Susannah Fox has posted two sets of questions about e-patients, sent by Liav Hertsman and his colleagues at Tel Aviv University, that call for further research.
1. How would you describe the typical online active e-patient in terms of demographics?
2. In which stages of the diseases do e-patients usually need medical information the most? Why?
3. In which stages do they search for information about drugs?
4. How substantial is the e-patients’ drug search in comparison with their overall search about health?
5. How dominant and reliable is user-generated content (UGC) information in the eyes of e-patients?
6. Do e-patients who are interested in UGC also tend to cross-check the information, using professional sites or do they tend to rely solely on the UGC? Why?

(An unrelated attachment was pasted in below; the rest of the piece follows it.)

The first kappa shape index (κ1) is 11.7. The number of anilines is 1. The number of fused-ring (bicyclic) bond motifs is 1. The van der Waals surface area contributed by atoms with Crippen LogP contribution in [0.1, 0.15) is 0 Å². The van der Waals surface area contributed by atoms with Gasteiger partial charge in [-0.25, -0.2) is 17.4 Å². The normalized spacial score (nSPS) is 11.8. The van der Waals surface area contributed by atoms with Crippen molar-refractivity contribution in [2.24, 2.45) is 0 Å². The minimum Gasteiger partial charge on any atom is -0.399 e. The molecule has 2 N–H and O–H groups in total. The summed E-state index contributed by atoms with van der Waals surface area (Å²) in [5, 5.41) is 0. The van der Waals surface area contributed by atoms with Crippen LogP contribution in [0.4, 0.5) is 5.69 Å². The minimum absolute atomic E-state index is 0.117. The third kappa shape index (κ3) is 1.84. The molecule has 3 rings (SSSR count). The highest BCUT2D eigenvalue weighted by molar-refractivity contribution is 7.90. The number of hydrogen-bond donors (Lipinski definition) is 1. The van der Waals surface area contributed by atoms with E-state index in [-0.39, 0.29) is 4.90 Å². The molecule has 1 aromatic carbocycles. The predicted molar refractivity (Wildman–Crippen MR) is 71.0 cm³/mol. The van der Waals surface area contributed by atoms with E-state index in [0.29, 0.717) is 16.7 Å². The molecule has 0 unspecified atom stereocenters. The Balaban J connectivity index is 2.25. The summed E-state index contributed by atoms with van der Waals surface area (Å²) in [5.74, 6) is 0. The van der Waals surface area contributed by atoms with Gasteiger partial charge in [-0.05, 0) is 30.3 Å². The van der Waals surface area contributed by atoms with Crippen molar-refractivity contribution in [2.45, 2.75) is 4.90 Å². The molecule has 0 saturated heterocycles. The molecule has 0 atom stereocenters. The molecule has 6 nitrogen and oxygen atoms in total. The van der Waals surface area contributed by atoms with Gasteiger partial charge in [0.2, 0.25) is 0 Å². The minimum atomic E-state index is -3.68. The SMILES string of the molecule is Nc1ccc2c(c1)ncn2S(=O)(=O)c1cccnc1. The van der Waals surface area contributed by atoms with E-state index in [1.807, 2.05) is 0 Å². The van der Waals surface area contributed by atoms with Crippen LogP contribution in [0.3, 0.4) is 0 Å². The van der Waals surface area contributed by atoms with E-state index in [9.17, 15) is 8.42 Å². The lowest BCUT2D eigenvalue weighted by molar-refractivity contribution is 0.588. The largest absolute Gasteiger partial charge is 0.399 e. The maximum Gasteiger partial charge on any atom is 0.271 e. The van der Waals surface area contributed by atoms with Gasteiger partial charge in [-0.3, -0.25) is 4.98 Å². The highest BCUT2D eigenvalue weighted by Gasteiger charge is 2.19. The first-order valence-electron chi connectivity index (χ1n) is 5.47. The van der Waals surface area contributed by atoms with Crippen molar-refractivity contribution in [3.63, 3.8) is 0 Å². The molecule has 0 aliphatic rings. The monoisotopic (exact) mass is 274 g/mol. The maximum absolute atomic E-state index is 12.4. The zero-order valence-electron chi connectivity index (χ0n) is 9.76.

7. What do the e-patients value more, specific information or general information? Is it treatment stage related?
8. In your opinion, should a health site offer diverse information or focus only on one area of expertise? Why?
9. What tools are important to have on a health site (i.e. communities, experts’ reviews, doctors’ ratings, drugs’ ratings, etc.)? Should a health site offer several tools? Why?
10. Do e-patients prefer a one-stop-shop site, where they can find every information related to health and every tool they need, or do they prefer to gather information from several sites, each with a specific specialization?
11. What causes an e-patient to return to a specific health site?
Second, followup set of questions:
1. Are there any specific studies related to online behavioral health resources that you might recommend?
2. Are there any specific studies directly related to the use of online health assessments?
3. Are there any specific studies that might support or refute the merits of utilizing online health resources for mental/behavioral health issues?
Note very useful comments below the post.